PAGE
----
# [leetcode][hard]23. Merge k Sorted Lists

Posted by kasitzboym on Tue, 18 Feb 2020 07:13:12 +0100

23. Merge k Sorted Lists

Merge k sorted linked lists and return it as one sorted list. Analyze and describe its complexity.

Example:

```Input:
[
1->4->5,
1->3->4,
2->6
]
Output: 1->1->2->3->4->4->5->6```

## thinking

There are two easy ways to think of:

1. All elements are pushed into the priority queue one by one, and then output one by one.

2. Merge all vector s.

The following two methods are analyzed one by one.

### Method 1: priority queue

Run result: the result is correct but timed out.

Careful analysis: the linked list is ordered, so the size of the head node of the linked list represents the minimum value of the whole linked list. Therefore, if the chain behind is smaller than the chain ahead, the queue needs to be adjusted frequently.

Improvement: insert all header nodes first, judge whether there are nodes after the node to be fetched when fetching, and continue to join the queue if there are any. In this way, it can ensure that every time the smallest linked list of the head node is sorted out first, and the maintenance queue size is reduced from n to k, so the running speed is also reduced.

Time complexity O(nlogk), space complexity O(k).

```/**
* struct ListNode {
*     int val;
*     ListNode *next;
*     ListNode(int x) : val(x), next(NULL) {}
* };
*/
class Solution {
public:
struct cmp{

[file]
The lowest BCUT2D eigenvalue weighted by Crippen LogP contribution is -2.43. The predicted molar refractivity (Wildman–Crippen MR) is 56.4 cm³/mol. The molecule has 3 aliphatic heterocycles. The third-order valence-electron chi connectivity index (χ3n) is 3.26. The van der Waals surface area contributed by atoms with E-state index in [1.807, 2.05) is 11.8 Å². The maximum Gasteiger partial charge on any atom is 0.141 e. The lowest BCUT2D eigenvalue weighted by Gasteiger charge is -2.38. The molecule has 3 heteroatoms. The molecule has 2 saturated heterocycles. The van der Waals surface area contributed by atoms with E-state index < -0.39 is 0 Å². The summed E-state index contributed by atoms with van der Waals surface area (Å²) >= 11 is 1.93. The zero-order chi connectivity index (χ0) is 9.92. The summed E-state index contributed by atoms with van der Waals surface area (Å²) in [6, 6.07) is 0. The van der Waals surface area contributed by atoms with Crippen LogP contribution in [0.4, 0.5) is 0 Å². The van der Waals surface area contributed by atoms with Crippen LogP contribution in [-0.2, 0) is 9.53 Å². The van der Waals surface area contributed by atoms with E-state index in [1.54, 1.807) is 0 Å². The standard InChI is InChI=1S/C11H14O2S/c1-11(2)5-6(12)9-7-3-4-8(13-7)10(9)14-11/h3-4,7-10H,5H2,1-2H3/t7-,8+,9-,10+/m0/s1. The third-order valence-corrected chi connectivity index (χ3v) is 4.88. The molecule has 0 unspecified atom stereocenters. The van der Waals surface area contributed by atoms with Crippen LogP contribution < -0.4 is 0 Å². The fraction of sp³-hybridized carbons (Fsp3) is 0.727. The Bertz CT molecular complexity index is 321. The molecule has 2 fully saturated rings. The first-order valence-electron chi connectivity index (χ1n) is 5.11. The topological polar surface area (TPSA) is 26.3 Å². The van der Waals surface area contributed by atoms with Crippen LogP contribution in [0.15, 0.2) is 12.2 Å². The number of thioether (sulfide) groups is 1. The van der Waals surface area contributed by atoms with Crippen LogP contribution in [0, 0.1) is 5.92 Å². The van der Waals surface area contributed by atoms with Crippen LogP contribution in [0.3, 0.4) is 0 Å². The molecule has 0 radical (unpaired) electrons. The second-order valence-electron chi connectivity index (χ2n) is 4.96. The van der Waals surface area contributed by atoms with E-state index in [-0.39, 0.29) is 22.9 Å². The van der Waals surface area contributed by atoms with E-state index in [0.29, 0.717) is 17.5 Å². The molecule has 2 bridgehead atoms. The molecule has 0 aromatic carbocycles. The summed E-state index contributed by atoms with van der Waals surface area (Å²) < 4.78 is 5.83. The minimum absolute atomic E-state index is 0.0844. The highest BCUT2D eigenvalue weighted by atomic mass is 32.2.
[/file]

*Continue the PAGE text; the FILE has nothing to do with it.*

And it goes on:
bool operator()(ListNode* n1, ListNode* n2){
return n1->val > n2->val;
}
};
ListNode* mergeKLists(vector<ListNode*>& lists) {
if(lists.size()<=0) return NULL;
if(lists.size()==1) return lists[0];
priority_queue<ListNode* ,vector<ListNode*> , cmp> pq;
for(int i=0; i<lists.size(); ++i){
}
ListNode* node = new ListNode(INT_MIN);
auto idx = node;
while(!pq.empty()){
auto top = pq.top();
idx->next = top;
idx = idx->next;
pq.pop();
if(top->next) pq.push(top->next);
}
return node->next;
}
};```

### Law 2: merger of two

The first list is taken as the basic list, and the latter one is continuously inserted in.

Disadvantages: when the size of the elements in each linked list is very uniform, the length of the linked list is longer and longer, and the insertion time is longer and longer (the elements will be traversed repeatedly).

```/**
* struct ListNode {
*     int val;
*     ListNode *next;
*     ListNode(int x) : val(x), next(NULL) {}
* };
*/
class Solution {
public:
ListNode* mergeKLists(vector<ListNode*>& lists) {
if(lists.size()<=0) return NULL;
if(lists.size()==1) return lists[0];
ListNode* node = new ListNode(0);
for(int i=1; i<lists.size(); ++i){
}
}
return node->next;
}
};```

Optimization: in terms of implementation logic, the two links are merged, and then the two links are continuously merged upward. It can be realized through linked list queue.

```/**
* struct ListNode {
*     int val;
*     ListNode *next;
*     ListNode(int x) : val(x), next(NULL) {}
* };
*/
class Solution {
public:
ListNode* mergeKLists(vector<ListNode*>& lists) {
int size = lists.size();
if (size == 0) {
return nullptr;
}
if (size == 1) {
return lists[0];
}
queue<ListNode*> waiting(deque<ListNode*>(lists.begin(), lists.end())); //Turn vector into queue
//If the queue element is greater than 1, take out two to merge, and the merged linked list will continue to be added to the end of the linked list
while (waiting.size() > 1) {
ListNode *l1 = waiting.front();
waiting.pop();
ListNode *l2 = waiting.front();
waiting.pop();
waiting.push(merge2(l1, l2));
}
return waiting.front();
}
ListNode* merge2(ListNode *l1, ListNode *l2) {
while (l1 && l2) {
if (l1->val < l2->val) {
p->next = l1;
l1 = l1->next;
} else {
p->next = l2;
l2 = l2->next;
}
p = p->next;
}
p->next = l1 ? l1 : l2;